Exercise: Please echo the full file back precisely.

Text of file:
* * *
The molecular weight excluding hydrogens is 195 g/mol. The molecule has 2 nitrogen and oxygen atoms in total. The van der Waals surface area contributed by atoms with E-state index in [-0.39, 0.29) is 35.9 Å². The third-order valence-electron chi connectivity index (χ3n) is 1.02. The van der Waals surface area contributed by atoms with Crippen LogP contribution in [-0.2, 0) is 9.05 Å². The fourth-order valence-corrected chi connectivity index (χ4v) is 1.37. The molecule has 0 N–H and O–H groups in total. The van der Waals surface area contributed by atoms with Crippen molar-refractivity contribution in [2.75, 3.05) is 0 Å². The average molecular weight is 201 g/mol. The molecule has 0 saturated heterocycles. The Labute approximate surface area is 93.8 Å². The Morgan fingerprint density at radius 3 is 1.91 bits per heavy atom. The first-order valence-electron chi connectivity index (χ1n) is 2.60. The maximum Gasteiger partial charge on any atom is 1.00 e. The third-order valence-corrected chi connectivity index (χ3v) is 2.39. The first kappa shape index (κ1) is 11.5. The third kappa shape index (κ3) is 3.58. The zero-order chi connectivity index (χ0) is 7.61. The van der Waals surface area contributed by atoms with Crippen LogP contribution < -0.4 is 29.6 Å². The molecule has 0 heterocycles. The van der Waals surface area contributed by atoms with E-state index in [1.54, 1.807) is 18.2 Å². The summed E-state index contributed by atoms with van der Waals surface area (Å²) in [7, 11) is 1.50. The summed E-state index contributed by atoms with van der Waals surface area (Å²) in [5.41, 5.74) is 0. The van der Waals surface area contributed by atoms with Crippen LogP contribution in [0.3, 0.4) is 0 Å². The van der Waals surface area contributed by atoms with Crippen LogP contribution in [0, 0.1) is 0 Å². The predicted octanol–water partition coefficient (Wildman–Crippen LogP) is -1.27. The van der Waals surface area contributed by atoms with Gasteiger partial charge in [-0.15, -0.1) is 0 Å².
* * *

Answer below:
The molecular weight excluding hydrogens is 195 g/mol. The molecule has 2 nitrogen and oxygen atoms in total. The van der Waals surface area contributed by atoms with E-state index in [-0.39, 0.29) is 35.9 Å². The third-order valence-electron chi connectivity index (χ3n) is 1.02. The van der Waals surface area contributed by atoms with Crippen LogP contribution in [-0.2, 0) is 9.05 Å². The fourth-order valence-corrected chi connectivity index (χ4v) is 1.37. The molecule has 0 N–H and O–H groups in total. The van der Waals surface area contributed by atoms with Crippen molar-refractivity contribution in [2.75, 3.05) is 0 Å². The average molecular weight is 201 g/mol. The molecule has 0 saturated heterocycles. The Labute approximate surface area is 93.8 Å². The Morgan fingerprint density at radius 3 is 1.91 bits per heavy atom. The first-order valence-electron chi connectivity index (χ1n) is 2.60. The maximum Gasteiger partial charge on any atom is 1.00 e. The third-order valence-corrected chi connectivity index (χ3v) is 2.39. The first kappa shape index (κ1) is 11.5. The third kappa shape index (κ3) is 3.58. The zero-order chi connectivity index (χ0) is 7.61. The van der Waals surface area contributed by atoms with Crippen LogP contribution < -0.4 is 29.6 Å². The molecule has 0 heterocycles. The van der Waals surface area contributed by atoms with E-state index in [1.54, 1.807) is 18.2 Å². The summed E-state index contributed by atoms with van der Waals surface area (Å²) in [7, 11) is 1.50. The summed E-state index contributed by atoms with van der Waals surface area (Å²) in [5.41, 5.74) is 0. The van der Waals surface area contributed by atoms with Crippen LogP contribution in [0.3, 0.4) is 0 Å². The van der Waals surface area contributed by atoms with Crippen LogP contribution in [0, 0.1) is 0 Å². The predicted octanol–water partition coefficient (Wildman–Crippen LogP) is -1.27. The van der Waals surface area contributed by atoms with Gasteiger partial charge in [-0.15, -0.1) is 0 Å².